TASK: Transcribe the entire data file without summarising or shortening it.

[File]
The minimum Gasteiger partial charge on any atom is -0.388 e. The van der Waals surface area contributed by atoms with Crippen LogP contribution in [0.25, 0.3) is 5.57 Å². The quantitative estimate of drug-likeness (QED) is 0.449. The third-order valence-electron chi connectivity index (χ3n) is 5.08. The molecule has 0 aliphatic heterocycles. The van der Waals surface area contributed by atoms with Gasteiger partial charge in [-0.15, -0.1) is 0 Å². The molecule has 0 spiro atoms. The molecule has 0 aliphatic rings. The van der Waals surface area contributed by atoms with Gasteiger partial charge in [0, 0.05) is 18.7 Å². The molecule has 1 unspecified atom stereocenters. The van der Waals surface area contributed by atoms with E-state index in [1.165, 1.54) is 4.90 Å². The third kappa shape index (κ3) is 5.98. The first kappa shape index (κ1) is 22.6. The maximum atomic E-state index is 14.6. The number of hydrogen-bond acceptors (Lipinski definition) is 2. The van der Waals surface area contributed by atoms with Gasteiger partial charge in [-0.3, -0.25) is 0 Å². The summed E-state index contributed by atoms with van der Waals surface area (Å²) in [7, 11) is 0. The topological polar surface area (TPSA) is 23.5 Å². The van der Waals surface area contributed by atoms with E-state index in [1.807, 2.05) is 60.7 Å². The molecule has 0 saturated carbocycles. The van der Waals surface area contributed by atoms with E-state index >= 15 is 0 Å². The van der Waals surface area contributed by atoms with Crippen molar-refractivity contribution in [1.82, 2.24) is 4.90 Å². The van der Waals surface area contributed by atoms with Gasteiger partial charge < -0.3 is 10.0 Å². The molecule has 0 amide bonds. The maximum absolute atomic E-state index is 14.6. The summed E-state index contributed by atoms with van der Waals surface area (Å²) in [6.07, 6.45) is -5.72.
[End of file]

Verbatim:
The minimum Gasteiger partial charge on any atom is -0.388 e. The van der Waals surface area contributed by atoms with Crippen LogP contribution in [0.25, 0.3) is 5.57 Å². The quantitative estimate of drug-likeness (QED) is 0.449. The third-order valence-electron chi connectivity index (χ3n) is 5.08. The molecule has 0 aliphatic heterocycles. The van der Waals surface area contributed by atoms with Gasteiger partial charge in [-0.15, -0.1) is 0 Å². The molecule has 0 spiro atoms. The molecule has 0 aliphatic rings. The van der Waals surface area contributed by atoms with Gasteiger partial charge in [0, 0.05) is 18.7 Å². The molecule has 1 unspecified atom stereocenters. The van der Waals surface area contributed by atoms with E-state index in [1.165, 1.54) is 4.90 Å². The third kappa shape index (κ3) is 5.98. The first kappa shape index (κ1) is 22.6. The maximum atomic E-state index is 14.6. The number of hydrogen-bond acceptors (Lipinski definition) is 2. The van der Waals surface area contributed by atoms with Gasteiger partial charge in [-0.3, -0.25) is 0 Å². The summed E-state index contributed by atoms with van der Waals surface area (Å²) in [7, 11) is 0. The topological polar surface area (TPSA) is 23.5 Å². The van der Waals surface area contributed by atoms with E-state index in [1.807, 2.05) is 60.7 Å². The molecule has 0 saturated carbocycles. The van der Waals surface area contributed by atoms with E-state index >= 15 is 0 Å². The van der Waals surface area contributed by atoms with Crippen molar-refractivity contribution in [1.82, 2.24) is 4.90 Å². The van der Waals surface area contributed by atoms with Gasteiger partial charge < -0.3 is 10.0 Å². The molecule has 0 amide bonds. The maximum absolute atomic E-state index is 14.6. The summed E-state index contributed by atoms with van der Waals surface area (Å²) in [6.07, 6.45) is -5.72.